• “I’m always the best at…” The pendulum swings both ways  - it is possible to be a little ‘too’ confident. Keep it balanced - be confident, but don’t claim to be the best.
  • “I am obsessed with…” Obsessed is a powerful word and can be seen as putting yourself in a box or not being flexible. Switch it out with being focused or detail-oriented. 

TIP: Revisit the job ad and see what the role includes or key skills they’re looking for. From there, you can adapt your answer to suit the company and avoid contradicting skills, like working well on your own if it’s a team-oriented role. 

How to describe yourself: examples of solid answers

Describing yourself is all about selling yourself and how you’re the perfect fit for the role. Where possible, you want to tie in hard and soft skills, such as where a personal skill has helped you develop or have an edge with a hard skill. This can offer the interviewers a glimpse at your personality while also showing how you will fit into the workplace. 

Let’s take a look at some short descriptions about yourself samples based on different skills, and how you could potentially shape your response.


To provide a detailed example of describing yourself as a good communicator, cover the following points:

  • Skilled communicator who conveys complex ideas clearly and concisely
  • Experience presenting to large groups and speaking within all levels of the organisation
  • Actively listens and responds thoughtfully to ensure effective communication

There’s no better way to show off your talent for communication than with a clear and concise interview answer. You also want to show how you can communicate with anyone, even using your time at reception to have a chat and make a connection, while doing the same with the interviewer. 

Some different topics you may want to include in your answer are:

  • How you can simplify complex ideas or concepts so anyone can understand them
  • Any experience you have with presenting to large groups or speaking with people of all levels of the business
  • Your active listening skills to ensure effective communication and how you have used this in the past to benefit a business

A describe yourself example for communication may look like:

I am a strong communicator, and have a knack for simplifying more complex tasks or topics. In my current role, I work with my team to solve technical problems, and then present these to the board to show why this solution would be beneficial for the business. When they are implemented, I then need to train all levels of staff in the updated process. This is where my ability to communicate clearly has been essential.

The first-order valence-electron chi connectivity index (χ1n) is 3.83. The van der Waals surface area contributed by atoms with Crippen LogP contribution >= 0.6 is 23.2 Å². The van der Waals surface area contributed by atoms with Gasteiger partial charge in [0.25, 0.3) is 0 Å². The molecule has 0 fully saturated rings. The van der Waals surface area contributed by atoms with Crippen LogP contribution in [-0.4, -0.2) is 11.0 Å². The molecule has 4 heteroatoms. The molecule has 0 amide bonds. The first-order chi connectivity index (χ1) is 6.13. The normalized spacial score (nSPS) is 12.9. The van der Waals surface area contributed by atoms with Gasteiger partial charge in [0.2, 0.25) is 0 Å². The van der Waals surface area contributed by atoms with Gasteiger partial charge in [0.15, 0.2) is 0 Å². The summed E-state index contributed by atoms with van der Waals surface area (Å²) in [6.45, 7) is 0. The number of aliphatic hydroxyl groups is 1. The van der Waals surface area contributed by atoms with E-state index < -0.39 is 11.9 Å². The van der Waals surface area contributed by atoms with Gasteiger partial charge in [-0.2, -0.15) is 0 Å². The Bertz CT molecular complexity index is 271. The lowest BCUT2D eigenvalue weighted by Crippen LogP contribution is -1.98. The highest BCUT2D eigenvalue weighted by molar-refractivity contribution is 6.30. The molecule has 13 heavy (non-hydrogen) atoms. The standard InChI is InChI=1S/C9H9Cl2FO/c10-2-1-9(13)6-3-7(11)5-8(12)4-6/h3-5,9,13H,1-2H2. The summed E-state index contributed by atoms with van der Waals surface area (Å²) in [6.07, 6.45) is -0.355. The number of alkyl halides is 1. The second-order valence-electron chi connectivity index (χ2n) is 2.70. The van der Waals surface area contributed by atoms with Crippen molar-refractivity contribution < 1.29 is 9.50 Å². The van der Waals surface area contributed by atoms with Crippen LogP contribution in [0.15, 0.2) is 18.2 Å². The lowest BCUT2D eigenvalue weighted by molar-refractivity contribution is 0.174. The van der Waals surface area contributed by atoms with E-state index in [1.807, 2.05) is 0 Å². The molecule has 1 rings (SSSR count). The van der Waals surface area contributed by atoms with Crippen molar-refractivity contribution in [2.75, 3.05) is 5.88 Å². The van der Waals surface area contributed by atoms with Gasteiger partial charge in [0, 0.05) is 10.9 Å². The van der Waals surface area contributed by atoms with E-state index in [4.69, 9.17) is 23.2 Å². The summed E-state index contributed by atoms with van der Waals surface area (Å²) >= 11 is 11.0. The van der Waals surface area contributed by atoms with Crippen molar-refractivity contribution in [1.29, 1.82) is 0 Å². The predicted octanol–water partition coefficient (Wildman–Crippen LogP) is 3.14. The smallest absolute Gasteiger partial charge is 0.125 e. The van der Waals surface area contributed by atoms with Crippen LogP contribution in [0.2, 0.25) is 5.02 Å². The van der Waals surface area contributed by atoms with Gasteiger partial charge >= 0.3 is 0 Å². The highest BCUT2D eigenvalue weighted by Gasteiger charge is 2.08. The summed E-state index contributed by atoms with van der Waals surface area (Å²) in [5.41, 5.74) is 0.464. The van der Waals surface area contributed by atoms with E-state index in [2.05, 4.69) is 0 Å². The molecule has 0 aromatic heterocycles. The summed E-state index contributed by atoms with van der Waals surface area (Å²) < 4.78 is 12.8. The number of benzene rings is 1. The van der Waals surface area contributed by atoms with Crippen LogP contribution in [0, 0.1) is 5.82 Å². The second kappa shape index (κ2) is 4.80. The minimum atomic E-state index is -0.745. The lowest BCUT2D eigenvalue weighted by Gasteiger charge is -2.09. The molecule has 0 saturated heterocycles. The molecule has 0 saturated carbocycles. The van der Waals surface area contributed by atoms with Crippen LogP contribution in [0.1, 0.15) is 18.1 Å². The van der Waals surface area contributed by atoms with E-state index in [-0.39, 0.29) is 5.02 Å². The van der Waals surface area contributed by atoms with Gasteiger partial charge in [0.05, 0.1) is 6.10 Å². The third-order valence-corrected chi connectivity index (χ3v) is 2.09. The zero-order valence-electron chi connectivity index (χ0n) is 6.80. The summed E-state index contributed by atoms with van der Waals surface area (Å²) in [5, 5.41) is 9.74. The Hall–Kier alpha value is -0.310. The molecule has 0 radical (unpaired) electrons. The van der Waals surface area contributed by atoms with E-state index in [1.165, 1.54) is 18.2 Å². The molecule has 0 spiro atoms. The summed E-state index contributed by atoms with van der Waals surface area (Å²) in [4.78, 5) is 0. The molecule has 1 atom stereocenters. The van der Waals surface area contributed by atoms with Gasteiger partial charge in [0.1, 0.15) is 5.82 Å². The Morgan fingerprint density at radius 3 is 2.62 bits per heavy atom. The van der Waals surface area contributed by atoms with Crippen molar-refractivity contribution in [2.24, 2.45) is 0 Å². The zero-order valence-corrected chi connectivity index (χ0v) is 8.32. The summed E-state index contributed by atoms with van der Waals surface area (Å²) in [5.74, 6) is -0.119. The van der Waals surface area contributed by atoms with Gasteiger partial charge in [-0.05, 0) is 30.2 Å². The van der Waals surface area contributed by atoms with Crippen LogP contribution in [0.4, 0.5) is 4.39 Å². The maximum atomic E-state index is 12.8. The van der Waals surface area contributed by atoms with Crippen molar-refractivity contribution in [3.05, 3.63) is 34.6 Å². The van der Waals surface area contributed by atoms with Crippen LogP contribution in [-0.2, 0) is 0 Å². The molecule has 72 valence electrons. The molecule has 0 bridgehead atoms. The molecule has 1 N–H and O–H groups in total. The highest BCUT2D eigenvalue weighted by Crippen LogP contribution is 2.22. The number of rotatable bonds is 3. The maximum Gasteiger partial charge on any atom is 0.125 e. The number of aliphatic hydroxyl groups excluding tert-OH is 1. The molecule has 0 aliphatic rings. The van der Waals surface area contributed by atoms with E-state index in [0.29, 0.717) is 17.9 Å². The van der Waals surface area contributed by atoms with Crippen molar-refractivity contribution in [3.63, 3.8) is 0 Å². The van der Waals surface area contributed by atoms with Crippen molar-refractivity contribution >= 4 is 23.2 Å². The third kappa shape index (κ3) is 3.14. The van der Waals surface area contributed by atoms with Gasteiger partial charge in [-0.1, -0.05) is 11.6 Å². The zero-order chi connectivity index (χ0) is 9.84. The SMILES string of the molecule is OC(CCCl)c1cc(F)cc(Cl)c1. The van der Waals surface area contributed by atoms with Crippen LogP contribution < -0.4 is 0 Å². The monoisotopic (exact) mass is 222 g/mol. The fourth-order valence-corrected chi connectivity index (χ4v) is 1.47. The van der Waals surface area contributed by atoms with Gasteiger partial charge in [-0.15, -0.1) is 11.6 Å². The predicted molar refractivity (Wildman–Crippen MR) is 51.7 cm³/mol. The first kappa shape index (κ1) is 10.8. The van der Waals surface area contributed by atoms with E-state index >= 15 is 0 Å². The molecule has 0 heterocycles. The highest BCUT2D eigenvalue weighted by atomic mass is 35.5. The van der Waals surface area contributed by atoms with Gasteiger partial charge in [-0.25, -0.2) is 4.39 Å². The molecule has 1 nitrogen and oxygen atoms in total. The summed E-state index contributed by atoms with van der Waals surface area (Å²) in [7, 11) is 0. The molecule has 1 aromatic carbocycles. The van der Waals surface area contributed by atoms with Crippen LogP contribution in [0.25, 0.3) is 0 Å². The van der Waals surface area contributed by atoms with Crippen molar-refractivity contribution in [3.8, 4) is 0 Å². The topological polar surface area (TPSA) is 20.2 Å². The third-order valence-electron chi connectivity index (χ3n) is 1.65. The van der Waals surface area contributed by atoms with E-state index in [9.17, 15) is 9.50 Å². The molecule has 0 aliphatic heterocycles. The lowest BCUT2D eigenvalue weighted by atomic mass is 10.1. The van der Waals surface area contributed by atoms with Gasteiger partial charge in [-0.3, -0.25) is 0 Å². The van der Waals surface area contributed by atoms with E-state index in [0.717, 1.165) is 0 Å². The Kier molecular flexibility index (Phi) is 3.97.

Data Analysis

Being data-driven or good with data is becoming a key skill for many jobs. The more technology comes into our lives, the more data we will have to work with in all areas. So it’s important if this is your skill, you know how to highlight it well.

For example, you may be able to:

  • Use data management software, like Excel, SQL, and more
  • Analyse and interpret complex data sets
  • Present insights in a meaningful way and work independently or collaboratively on data-driven projects

How you may craft an answer about your skills with data may sound like:

I am very good with data, working with tools like Excel, SQL and PowerBI regularly. I love being able to find what data is the most valuable for each department in the business and presenting it in a format that is most useful to them. I consider this to be one of my best qualities professionally, and enjoy helping other teams and departments understand the data to better inform their decisions. 


Leadership skills should be a focus for your description about yourself if you’re applying for a supervisor or management role. Keep in mind, different levels of leadership have different goals, so aligning your skill to that focus is ideal to tick more boxes in the interviewer’s mind.